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Where have all the resolutions gone?

(Page 2 of 2)

The site is projecting that 18 percent of people responding to the poll will be focusing on their careers, down from 27 percent the previous year.

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"Last year we saw this really shocking, dramatic surge in career-related goals," says Mr. Helmstetter. "[People] sounded worried. It was 'I need to get a job,' not 'I want to make a million dollars.' "

Beginning a new year by vowing to improve is a practice that's been around a long time. The ancient Romans used to offer resolutions to the god Janus - the patron of beginnings and endings - for whom January is named.

The only difference between a resolution and a goal, suggests Helmstetter, is the week of the year someone makes it.

But one of the website's users, Joe White, says he's turned off by the associations connected to the word "resolutions."

Mr. White, a graduate student from Struthers, Ohio, who has used to help him reach education and bodybuilding goals, says he sees too much emphasis in the media on quick fixes, as related to resolutions.

"I guess it's just the term resolutions I don't like very much. I'd rather just think of it as an extension from last year.... It's a new goal," he explains.

Dr. Norcross also believes that there is little difference in the minds of most people between goals and resolutions, especially when it comes to behavior.

He offers tips for meeting goals - make them realistic, state them positively, and monitor their progress. But he also disputes the idea that the failure rate for resolutions indicates they aren't effective.

He and his colleagues have found that people who make resolutions are more likely to succeed after six months than those with a similar desire to change who did not make a resolution - 46 percent vs. 4 percent of those who had no resolution.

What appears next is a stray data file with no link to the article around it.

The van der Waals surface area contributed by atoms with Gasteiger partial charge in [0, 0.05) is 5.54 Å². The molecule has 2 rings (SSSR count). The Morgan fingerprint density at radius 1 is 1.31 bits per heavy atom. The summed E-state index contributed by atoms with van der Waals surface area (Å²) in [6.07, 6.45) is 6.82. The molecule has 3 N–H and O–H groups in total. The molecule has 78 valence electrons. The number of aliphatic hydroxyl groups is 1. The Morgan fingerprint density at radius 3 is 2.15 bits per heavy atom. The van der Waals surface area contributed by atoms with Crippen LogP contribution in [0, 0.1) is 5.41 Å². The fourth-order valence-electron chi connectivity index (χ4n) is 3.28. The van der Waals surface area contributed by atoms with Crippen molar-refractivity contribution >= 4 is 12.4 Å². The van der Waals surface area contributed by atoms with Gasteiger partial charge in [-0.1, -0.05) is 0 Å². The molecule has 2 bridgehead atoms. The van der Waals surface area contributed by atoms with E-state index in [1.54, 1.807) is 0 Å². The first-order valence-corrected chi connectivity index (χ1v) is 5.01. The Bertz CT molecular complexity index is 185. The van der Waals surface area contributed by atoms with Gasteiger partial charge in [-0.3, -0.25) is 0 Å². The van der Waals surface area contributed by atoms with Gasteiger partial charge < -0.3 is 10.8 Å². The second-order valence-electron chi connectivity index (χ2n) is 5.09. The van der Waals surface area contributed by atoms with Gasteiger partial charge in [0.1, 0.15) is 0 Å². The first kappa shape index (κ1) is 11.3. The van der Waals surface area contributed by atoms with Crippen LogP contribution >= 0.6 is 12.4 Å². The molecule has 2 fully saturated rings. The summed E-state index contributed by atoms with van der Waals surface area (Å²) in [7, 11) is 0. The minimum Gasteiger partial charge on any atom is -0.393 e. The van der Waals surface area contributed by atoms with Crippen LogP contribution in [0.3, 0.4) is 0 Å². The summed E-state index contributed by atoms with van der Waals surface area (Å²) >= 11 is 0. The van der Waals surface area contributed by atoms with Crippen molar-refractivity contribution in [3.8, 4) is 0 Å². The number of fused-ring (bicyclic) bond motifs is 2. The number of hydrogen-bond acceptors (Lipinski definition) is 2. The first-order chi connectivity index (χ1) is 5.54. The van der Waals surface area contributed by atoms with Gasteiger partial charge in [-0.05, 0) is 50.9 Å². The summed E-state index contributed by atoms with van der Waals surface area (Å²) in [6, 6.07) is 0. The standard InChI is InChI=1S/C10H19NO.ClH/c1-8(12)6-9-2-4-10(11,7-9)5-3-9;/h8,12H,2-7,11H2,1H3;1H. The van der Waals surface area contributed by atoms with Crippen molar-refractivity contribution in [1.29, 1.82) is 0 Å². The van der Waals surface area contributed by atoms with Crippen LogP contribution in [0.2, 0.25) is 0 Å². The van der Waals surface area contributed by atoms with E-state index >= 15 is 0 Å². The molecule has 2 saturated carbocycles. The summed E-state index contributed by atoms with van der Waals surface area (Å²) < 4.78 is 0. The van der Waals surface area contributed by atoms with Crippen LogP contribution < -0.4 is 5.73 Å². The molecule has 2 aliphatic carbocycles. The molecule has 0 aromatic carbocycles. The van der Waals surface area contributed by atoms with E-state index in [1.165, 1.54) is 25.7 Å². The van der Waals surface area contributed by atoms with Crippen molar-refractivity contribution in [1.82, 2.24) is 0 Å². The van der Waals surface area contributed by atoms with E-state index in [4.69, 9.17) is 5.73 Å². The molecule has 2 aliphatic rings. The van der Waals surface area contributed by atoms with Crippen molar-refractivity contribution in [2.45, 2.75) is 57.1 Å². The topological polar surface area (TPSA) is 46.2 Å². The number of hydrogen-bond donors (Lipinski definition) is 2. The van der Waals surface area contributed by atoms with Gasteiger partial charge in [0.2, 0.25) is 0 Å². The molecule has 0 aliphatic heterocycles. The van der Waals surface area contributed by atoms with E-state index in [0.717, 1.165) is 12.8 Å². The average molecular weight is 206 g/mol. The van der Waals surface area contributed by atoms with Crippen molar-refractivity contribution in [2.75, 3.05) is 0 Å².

"So it is true most New Year's resolutions do not succeed, at least the first time," he says. "But they are 10 times more likely to succeed than not doing anything, [than] just having the desire."

Those interested in year-round help with their self-improvement will have another option at the end of the month. Johnson & Johnson, a manufacturer of healthcare and hygiene products, is launching a website - www.reach - meant to help people work toward success in reaching their goals.

Enlist outside help

"Here's another reason people don't keep resolutions: They don't tell anyone," says Gail Blanke, a motivational speaker and author the company has recruited to discuss the new site.

"And," she adds, "they don't actually make it a declaration, which is another reason that Johnson & Johnson has this website, because what they're inviting people to do is go online and make a declaration ... make a commitment."

As for Falter-Barns, she agrees that it helps to have a partner when setting goals.

She jokes that it's not easy to see her husband, who accompanies her to the hearth at the inn somewhat reluctantly each year, achieve his goals with little effort. But she admits she enjoys having the company as she tries to pick authentic things in her life that she wants to make happen.

"I think some couples would probably kill each other doing this," she says with a laugh. "But doing it with someone else is great ... we cheer each other on."